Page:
Plaintiff herein is ordered to forthwith defray the expenses to be incurred in undertaking the road construction of the 210 square meters which the defendants will later on provide along the right portion of her property.

    SO ORDERED.13

    On 15 June 1995, the RTC rendered an Amended Decision with the following dispositive portion, thus:

    WHEREFORE, judgment is hereby rendered in favor of the plaintiff and against the defendants, declaring the former as having the right to retain 590 square meters of the property covered by TCT No. T-7194, and ordering the latter to return 293 square meters of the 746 square meters taken; that defendants are solidarily liable to pay the sum of P4,696,000.00, the fair market value of 1990 (sic), as just compensation for the 453 square meters taken for the Osmeña Street extension; to pay P185,000.00 representing damages for 37 months computed at the rate of P5,000.00 per month from the filing of this case; and Attorney's fees of P10,000.00 plus costs of suit.

    Plaintiff herein is ordered to forthwith defray the expenses to be incurred in undertaking the road construction of the 293 square meters which the defendants will later on provide along the right portion of her property.

    SO ORDERED.14

    The Court of Appeals' Ruling

    On appeal by petitioner, the Court of Appeals rendered judgment,15 affirming with modifications the decision of the RTC. The Court of Appeals found that the commissioners' recommendations on just compensation were not supported by valid documents. Also, it was unclear in the RTC decision whether the trial court merely adopted the commissioners' recommendations or the court made its own independent valuation of the subject property. Thus, the Court of Appeals held that a reconvening of the commissioners or an appointment of new commissioners to determine just compensation was necessary. The appellate court further held that the trial court's order for petitioner's return of the 293-square meter lot had no legal basis and was no longer feasible since the lot was already part of the completed Sergio Osmeña extension road. Moreover, consequential damages should be awarded in lieu of actual damages for private respondent's alleged loss of income from the remaining 297-square meter lot. We quote the dispositive portion of the Court of Appeals' decision below.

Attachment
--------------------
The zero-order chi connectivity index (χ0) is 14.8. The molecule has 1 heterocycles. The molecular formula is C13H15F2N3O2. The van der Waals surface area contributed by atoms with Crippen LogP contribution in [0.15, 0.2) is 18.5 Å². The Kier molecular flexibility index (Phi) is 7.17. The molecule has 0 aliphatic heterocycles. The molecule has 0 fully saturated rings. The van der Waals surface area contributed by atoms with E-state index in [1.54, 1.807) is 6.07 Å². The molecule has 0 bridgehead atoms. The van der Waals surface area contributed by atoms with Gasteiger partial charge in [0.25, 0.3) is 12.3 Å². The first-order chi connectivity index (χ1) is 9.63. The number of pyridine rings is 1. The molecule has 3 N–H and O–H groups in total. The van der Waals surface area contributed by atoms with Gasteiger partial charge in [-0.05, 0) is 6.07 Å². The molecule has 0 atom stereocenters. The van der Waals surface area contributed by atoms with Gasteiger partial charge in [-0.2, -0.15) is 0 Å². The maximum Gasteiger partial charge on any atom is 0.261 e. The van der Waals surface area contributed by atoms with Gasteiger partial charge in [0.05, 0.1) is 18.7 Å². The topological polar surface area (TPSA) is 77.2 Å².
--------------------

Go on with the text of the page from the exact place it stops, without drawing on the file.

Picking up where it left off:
WHEREFORE, the appealed judgment is hereby MODIFIED.

    1. The case is REMANDED to the trial court which is ordered to reconvene the commissioners or appoint new commissioners to determine, in accordance with this Decision, the amount of just compensation due to plaintiff-appellee Rosario Rodriguez Reyes for the 746 square meters of land taken from her and consequential damages to the 297-square meter portion left.

    2. Defendant-appellant DWPH16 is ordered to pay plaintiff-appellee the following amounts:

    A. the balance, if any, of just compensation to be finally determined after deducting the amount of P2,161,600.0017 DPWH previously advanced and deposited with the trial court;

    b. 6% legal interest per annum on the amount it provisionally deposited from the time of taking up to the time it is deposited with the trial court on October 21, 1994; and on the balance, if any, from the time of taking on December 20, 1990 until fully paid;

    c. attorney's fees of P20,000.00.